10.08.2017 | Berlin-Institut für Bevölkerung und Entwicklung

All articles from Studies and Analyses >>>

The most recent press releases about innovation >>>

Die letzten 5 Focus-News des innovations-reports im Überblick:

Im Focus: The pyrenoid is a carbon-fixing liquid droplet

Plants and algae use the enzyme Rubisco to fix carbon dioxide, removing it from the atmosphere and converting it into biomass. Algae have figured out a way to increase the efficiency of carbon fixation. They gather most of their Rubisco into a ball-shaped microcompartment called the pyrenoid, which they flood with a high local concentration of carbon dioxide. A team of scientists at Princeton University, the Carnegie Institution for Science, Stanford University and the Max Plank Institute of Biochemistry have unravelled the mysteries of how the pyrenoid is assembled. These insights can help to engineer crops that remove more carbon dioxide from the atmosphere while producing more food.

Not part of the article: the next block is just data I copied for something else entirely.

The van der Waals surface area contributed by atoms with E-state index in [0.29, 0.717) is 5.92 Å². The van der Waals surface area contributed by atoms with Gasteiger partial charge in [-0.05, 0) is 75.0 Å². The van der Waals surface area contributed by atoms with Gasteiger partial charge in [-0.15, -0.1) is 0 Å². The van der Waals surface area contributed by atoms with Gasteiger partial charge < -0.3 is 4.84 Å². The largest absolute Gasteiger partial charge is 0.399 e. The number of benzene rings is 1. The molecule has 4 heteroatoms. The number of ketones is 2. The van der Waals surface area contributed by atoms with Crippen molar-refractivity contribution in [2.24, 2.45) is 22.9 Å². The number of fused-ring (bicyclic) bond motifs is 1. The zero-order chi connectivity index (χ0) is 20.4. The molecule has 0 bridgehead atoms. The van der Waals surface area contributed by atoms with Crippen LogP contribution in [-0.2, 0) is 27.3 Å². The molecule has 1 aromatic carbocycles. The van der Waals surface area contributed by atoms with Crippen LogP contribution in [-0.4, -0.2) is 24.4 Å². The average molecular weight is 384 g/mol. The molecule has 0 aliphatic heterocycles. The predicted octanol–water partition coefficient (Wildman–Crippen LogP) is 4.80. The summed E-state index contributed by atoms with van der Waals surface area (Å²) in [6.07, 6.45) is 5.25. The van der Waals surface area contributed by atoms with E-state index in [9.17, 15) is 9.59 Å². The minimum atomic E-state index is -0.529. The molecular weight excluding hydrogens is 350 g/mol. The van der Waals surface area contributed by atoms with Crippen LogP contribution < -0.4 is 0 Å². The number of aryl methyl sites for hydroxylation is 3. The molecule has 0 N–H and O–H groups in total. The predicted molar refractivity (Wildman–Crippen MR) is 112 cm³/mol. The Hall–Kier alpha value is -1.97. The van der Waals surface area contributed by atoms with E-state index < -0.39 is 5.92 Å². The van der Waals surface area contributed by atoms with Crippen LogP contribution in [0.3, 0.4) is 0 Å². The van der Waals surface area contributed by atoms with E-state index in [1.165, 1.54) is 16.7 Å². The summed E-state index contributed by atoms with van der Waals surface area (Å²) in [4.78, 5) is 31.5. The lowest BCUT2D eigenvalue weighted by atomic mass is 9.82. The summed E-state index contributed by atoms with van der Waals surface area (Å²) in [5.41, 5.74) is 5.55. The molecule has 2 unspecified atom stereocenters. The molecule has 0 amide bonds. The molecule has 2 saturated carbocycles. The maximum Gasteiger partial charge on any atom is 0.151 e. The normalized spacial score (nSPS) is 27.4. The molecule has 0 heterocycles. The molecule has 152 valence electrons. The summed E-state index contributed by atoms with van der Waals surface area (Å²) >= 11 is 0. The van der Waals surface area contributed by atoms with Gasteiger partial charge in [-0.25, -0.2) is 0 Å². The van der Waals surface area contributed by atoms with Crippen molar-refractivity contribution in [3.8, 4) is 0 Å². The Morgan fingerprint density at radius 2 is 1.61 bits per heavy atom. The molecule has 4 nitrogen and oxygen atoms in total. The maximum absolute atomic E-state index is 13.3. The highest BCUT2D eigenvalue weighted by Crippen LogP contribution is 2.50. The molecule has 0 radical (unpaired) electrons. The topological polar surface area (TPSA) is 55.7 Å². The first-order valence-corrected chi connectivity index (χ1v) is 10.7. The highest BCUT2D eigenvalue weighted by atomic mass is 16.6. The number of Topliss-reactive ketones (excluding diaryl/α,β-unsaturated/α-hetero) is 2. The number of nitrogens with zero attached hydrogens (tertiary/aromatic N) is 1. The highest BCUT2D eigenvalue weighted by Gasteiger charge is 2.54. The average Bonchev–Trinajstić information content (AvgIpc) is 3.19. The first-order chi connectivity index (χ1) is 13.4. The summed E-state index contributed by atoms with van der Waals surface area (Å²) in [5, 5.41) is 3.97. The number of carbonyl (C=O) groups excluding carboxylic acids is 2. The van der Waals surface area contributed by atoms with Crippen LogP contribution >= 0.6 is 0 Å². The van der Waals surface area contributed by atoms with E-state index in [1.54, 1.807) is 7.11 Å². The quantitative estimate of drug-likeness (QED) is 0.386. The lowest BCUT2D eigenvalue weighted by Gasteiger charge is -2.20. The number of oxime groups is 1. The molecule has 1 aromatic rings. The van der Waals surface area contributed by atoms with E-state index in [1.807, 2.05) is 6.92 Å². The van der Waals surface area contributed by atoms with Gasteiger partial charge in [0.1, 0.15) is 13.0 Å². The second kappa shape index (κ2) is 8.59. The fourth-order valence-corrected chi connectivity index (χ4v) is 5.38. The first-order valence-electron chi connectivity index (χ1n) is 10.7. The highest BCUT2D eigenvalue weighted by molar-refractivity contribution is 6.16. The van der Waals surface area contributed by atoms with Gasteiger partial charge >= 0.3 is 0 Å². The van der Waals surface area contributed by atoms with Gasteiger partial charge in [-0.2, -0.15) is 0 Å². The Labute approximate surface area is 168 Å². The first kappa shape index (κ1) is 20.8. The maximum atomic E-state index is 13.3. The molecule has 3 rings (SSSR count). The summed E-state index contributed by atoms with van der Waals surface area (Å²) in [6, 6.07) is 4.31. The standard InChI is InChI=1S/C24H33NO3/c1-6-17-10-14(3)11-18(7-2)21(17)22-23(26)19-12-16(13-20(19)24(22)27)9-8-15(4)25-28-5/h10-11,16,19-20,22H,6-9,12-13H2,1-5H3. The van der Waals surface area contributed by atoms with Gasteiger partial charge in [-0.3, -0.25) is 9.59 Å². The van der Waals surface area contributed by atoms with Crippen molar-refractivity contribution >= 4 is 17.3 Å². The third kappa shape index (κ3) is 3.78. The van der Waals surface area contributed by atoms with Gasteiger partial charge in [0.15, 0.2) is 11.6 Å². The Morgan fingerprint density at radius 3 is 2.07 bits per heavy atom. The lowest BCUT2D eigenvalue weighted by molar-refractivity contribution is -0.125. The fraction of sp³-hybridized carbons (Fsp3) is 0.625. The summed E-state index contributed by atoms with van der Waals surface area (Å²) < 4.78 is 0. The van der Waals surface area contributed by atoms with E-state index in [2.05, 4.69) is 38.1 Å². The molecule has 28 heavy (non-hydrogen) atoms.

A warming planet

Im Focus: Highly precise wiring in the Cerebral Cortex

Our brains house extremely complex neuronal circuits, whose detailed structures are still largely unknown. This is especially true for the so-called cerebral cortex of mammals, where among other things vision, thoughts or spatial orientation are being computed. Here the rules by which nerve cells are connected to each other are only partly understood. A team of scientists around Moritz Helmstaedter at the Frankfiurt Max Planck Institute for Brain Research and Helene Schmidt (Humboldt University in Berlin) have now discovered a surprisingly precise nerve cell connectivity pattern in the part of the cerebral cortex that is responsible for orienting the individual animal or human in space.

The researchers report online in Nature (Schmidt et al., 2017. Axonal synapse sorting in medial entorhinal cortex, DOI: 10.1038/nature24005) that synapses in...

Im Focus: Tiny lasers from a gallery of whispers

New technique promises tunable laser devices

Whispering gallery mode (WGM) resonators are used to make tiny micro-lasers, sensors, switches, routers and other devices. These tiny structures rely on a...

Im Focus: Ultrafast snapshots of relaxing electrons in solids